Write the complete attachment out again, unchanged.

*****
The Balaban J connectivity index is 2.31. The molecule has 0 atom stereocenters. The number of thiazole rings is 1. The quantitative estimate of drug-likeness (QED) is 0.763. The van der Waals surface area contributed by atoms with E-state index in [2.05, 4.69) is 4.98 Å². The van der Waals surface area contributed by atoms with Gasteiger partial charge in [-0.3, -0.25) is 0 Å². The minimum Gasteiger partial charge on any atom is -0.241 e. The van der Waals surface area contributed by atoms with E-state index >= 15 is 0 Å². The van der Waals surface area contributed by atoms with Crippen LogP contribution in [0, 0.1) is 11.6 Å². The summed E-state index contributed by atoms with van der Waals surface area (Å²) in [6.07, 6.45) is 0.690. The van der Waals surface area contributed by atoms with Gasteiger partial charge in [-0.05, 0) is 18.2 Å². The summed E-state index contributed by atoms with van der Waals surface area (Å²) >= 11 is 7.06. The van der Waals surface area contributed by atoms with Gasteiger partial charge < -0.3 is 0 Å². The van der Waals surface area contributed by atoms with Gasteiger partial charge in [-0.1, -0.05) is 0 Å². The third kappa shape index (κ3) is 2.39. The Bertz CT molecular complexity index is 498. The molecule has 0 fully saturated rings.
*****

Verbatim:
The Balaban J connectivity index is 2.31. The molecule has 0 atom stereocenters. The number of thiazole rings is 1. The quantitative estimate of drug-likeness (QED) is 0.763. The van der Waals surface area contributed by atoms with E-state index in [2.05, 4.69) is 4.98 Å². The van der Waals surface area contributed by atoms with Gasteiger partial charge in [-0.3, -0.25) is 0 Å². The minimum Gasteiger partial charge on any atom is -0.241 e. The van der Waals surface area contributed by atoms with E-state index >= 15 is 0 Å². The van der Waals surface area contributed by atoms with Crippen LogP contribution in [0, 0.1) is 11.6 Å². The summed E-state index contributed by atoms with van der Waals surface area (Å²) in [6.07, 6.45) is 0.690. The van der Waals surface area contributed by atoms with Gasteiger partial charge in [-0.05, 0) is 18.2 Å². The summed E-state index contributed by atoms with van der Waals surface area (Å²) >= 11 is 7.06. The van der Waals surface area contributed by atoms with Gasteiger partial charge < -0.3 is 0 Å². The van der Waals surface area contributed by atoms with Gasteiger partial charge in [-0.1, -0.05) is 0 Å². The third kappa shape index (κ3) is 2.39. The Bertz CT molecular complexity index is 498. The molecule has 0 fully saturated rings.